Brutalism and a sense of coziness are not mutually exclusive – this single-family home in Upper Austria, which relies on natural materials and sustainability, shows how it can be done.
Brutalism and comfort need not automatically exclude each other, as demonstrated by this private property, nestled in the hilly landscape of Mühlviertel, exposed and located directly on the edge of the forest.
So unique is the location of this sustainable detached house, so ingenious and striking its architecture – both indoors and outdoors. The remarkable thing is not only the rawness of this house with its pronounced gable shape, but especially the building materials that have been brought together.
The client, who planned the house independently, opted for modern, grooved-textured exposed concrete and high-quality stoneware, wood and leather. High ceilings, large window fronts, white walls, striking concrete ceilings, and the exceptionally generously proportioned room arrangement bring contemporary architecture to life.
The gray oiled natural wood flooring in the Character range matches the gray and mud tones of the interior in terms of color while simultaneously conveying warmth and comfort. The typical oak grain brings a tremendous natural feel to the home of the family of four. The friendly knot pattern and the slightly different color shades of the individual planks give the rooms an earthy base.
"We love this unique atmosphere of our home – and the natural oiled parquet is mainly responsible for this feeling of being at home," says the owner from Linz, Upper Austria.
The client relies on organic, natural materials to create a valuable feel-good base, on which he builds with extravagant interior highlights.
Thus, the handleless, purist kitchen with its dark, creative Japandi-style wooden slat roof becomes a communication island that inspires with its pure simplicity. Just behind the kitchen island, a sliding door leads to a small, hidden kitchen area.
The client successfully continues the expanse conveyed by the landscape in the generously proportioned living spaces – in some cases, the exterior blurs with the interior.
The large window fronts invite the adjacent forest and green meadows into the living spaces, and the sliding glass door, more than 5 meters long, opens the living spaces to the outside and creates a connection between the living areas and nature.
The living landscape of gray concrete, white walls, mud-colored stone floor and gray oiled natural wood parquet is brightened by iconic design classics in bold orange.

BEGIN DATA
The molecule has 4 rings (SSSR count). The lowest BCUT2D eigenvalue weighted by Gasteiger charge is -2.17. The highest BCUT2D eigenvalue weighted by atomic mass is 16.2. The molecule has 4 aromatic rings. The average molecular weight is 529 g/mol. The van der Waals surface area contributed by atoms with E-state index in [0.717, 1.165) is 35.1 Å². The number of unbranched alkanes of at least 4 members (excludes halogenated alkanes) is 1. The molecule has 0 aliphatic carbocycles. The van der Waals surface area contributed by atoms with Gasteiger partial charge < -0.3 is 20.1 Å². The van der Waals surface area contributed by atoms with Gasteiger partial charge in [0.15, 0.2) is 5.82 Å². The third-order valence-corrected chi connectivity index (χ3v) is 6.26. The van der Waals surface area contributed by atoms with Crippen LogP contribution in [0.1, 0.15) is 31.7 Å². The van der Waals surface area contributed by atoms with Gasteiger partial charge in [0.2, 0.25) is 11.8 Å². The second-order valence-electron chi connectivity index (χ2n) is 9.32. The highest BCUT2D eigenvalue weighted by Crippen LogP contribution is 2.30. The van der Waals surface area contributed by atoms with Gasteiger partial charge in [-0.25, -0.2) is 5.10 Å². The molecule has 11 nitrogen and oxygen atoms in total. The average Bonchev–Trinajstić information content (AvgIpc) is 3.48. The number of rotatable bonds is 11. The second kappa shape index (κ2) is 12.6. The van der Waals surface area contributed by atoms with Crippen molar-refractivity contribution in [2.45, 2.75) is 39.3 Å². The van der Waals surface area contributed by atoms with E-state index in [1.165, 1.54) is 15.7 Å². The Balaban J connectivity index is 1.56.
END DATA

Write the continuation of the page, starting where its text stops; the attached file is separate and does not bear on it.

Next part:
Thus, under the oversized painting, painted by the daughter of the client, you can find a cheerful Togo sofa set, originally designed by Michel Ducaroy for Ligne Roset in 1973.
The creative client is also fond of details - wall-flush baseboards cast the rooms in a discreet frame, and staircases made of the same material as the natural wood flooring extend the harmonious room concept to the next living level. Natural oiled oak parquet can also be found in the bedroom and bathroom. Here, too, the stylish client remains true to the color concept – light gray curtains are combined with an anthracite interior, which harmonize beautifully with the rough exposed concrete.
Only in the master bedroom does the bright orange of the bed once again act as a cheeky eye-catcher, rising above the serene mud tones. Next to the bed, an oval-shaped walnut dresser is one of the few pieces of furniture that fill the room, because the entire storage space elegantly disappears into the wall.
Since the natural wood planks are exclusively oiled, the surface of the wood against the bare soles of the feet always feels warm to the touch, non-slip and pleasantly velvety. Each plank absorbs the air humidity in the room and releases it back into the room. Thus, the over 250 m2 of oak parquet flooring, precisely due to this open porosity, acts as an air conditioner and always ensures noticeably fresh and pleasant air in the rooms.
This is why all family members – including the cat and the dog – feel right at home in this healthy environment.